AFRICAT UK UPDATES
AfriCat UK Membership
We have decided to introduce a monthly subscription to allow us to communicate with our AfriCat & NLT supporters. Our high quality magazine is the first step in this journey, something that has not happened before.
The magazine will be sent out 4 times a year and we hope to build on this.
Getting a regular monthly donation on a subscription basis will allow us to actually know what money we are working with and will allow us to put a budget together, knowing what is coming in each month / year !
AfriCat UK 2021 Calendar
AfriCat UK is releasing a stunning 2021 calendar - Profits go to supporting two amazing charities in Namibia. The Namibian Lion Trust, and AfriCat.
Two key charities in the fight to keep predators and Namibia's wildlife secure for future generations.
OKONJIMA - DONATE NOW AND STAY LATER
Lion, Leopard, Cheetah or Hyaena - we invite you to visit the AfriCat Foundation in Namibia, to meet the trustees, to peer behind the scenes at the fascinating work of the Foundation to protect and preserve African wildlife, and to give you a clear sense of the vital importance of Namibia’s carnivores in their habitat. Okonjima will host you, guide you around the expansive Reserve to see its magnificent wildlife, and introduce you to the tireless campaigners for the AfriCat Foundation.
The way we see it, you are paying it forward – you are helping AfriCat now, when we need your support the most, and we undertake to bring the workings of the AfriCat Foundation to life for you at a time of your choosing.
For more information see: https://africat.org/donate-now-stay-later
*This offer ends Jan 2021
AfriCat Collar Damage Part 1 - Giving Tuesday 2020
AFRICAT RESEARCH IN THE OKONJIMA NATURE RESERVE:
The Leopard and Brown Hyaena -research project is investigating the inter- and intraspecific relationship between different carnivore species in the 200 km2 Okonjima Nature Reserve, an enclosed conservation area. Interactions between predators, both within and between species are studied with the aid of VHF-telemetry, GPS-collars and camera traps. During the start of the Covid pandemic, we were not sure of the future of any of our projects due to the fact that Okonjima Lodge is the biggest sponsor of every project, and with no international travel and a near-nil occupancy, Okonjima no longer could support AfriCat, until further notice.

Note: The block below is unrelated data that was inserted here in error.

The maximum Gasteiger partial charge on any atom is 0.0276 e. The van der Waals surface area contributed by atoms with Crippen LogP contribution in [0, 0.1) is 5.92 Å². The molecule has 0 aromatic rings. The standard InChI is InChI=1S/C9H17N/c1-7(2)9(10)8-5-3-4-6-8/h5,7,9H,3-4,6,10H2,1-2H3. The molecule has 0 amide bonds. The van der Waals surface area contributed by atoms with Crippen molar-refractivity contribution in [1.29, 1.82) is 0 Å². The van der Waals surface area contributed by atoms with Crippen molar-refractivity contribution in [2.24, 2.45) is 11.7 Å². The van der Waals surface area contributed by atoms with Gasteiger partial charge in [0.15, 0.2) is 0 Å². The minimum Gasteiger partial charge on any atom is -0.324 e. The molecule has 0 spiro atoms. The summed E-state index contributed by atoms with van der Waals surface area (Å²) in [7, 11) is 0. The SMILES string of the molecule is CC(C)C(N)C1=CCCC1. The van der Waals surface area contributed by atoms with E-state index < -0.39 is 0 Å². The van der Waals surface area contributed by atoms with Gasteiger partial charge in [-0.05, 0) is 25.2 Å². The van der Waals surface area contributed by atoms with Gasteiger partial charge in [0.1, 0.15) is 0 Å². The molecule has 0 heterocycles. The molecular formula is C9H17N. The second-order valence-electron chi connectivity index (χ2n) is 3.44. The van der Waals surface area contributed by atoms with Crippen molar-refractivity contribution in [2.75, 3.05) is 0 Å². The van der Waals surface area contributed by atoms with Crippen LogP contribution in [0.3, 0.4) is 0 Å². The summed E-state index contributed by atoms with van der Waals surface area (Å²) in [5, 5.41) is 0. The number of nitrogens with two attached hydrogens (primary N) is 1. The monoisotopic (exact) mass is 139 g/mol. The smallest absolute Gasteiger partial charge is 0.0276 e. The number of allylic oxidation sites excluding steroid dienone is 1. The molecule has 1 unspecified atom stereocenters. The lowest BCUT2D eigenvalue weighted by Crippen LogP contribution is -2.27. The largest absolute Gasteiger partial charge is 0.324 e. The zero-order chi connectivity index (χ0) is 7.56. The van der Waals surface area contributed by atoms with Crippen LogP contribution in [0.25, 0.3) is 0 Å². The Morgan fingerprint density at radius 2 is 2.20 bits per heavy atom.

AfriCat Collar Damage Part 2 - Giving Tuesday 2020
AFRICAT RESEARCH IN THE OKONJIMA NATURE RESERVE:
During the filming of the Covid Chronicles in June, some of the Brown-Hyaena were fitted with a tried, but not tested, ‘drop-off mechanism’, so that we could cut-back on expenses like fuel, meds and staff, but a few month on, we are discovering that this method of trying to use a 'cheaper drop-off system, does not work for Brown Hyaena.
The AfriCat Pangolin Research Project
All about the video clip: WHILE YOU WERE SLEEPING . . . IT ALL STARTED WITH A TUMBLE . . . that grabbed our attention while scrolling through many images caught on the camera traps that are spread across the ONR. WHY the tumble? We all know the pangolin is not always the most graceful of species we study, but nonetheless, the tumble seemed unusual. So, we decided to keep scrolling and found more surprises; not only did the burrow house a pangolin, but porcupine and aardvark also made and appearance. And then we saw it our first pup of the season!
Pangolin are believed to be extremely solitary animals and mothers mostly raise their pups alone. However, here we have a very active burrow where the mom and pup have regularly been visited by ‘dad’. We have not caught “dad visits” on camera before in the ONR, and we are not sure if this has ever been caught on camera anywhere else. Hence the importance of this research, the camera-traps and the tags. Pangolin do not dig their own burrows, but make use of abandoned or ‘still-in-use’ aardvark, porcupine and warthog burrows as this video shows. This entrance probably leads to a large complex with multiple tunnels and chambers. There may also be other entrances. This particular ‘complex’ is potentially used by a variety of species, including porcupine, warthog, aardvark, honey-badger, mongoose, brown hyena, and many other small mammals.
Pangolin will utilize the same burrow at the same time as other species, as this footage proves. A whole community benefit from the holes mostly dug out by the aardvark and deepened by the warthogs. Pangolin may also shelter in holes in termite mounds, caves, in between rocks, shrubs or piles of debris. Pangolins are solitary and predominantly nocturnal, although they do become active earlier during cold weather. Young animals are also prone to be more active during the day. Note the time of all this action during the hot summer months – this is why the camera-traps are so important for all our research.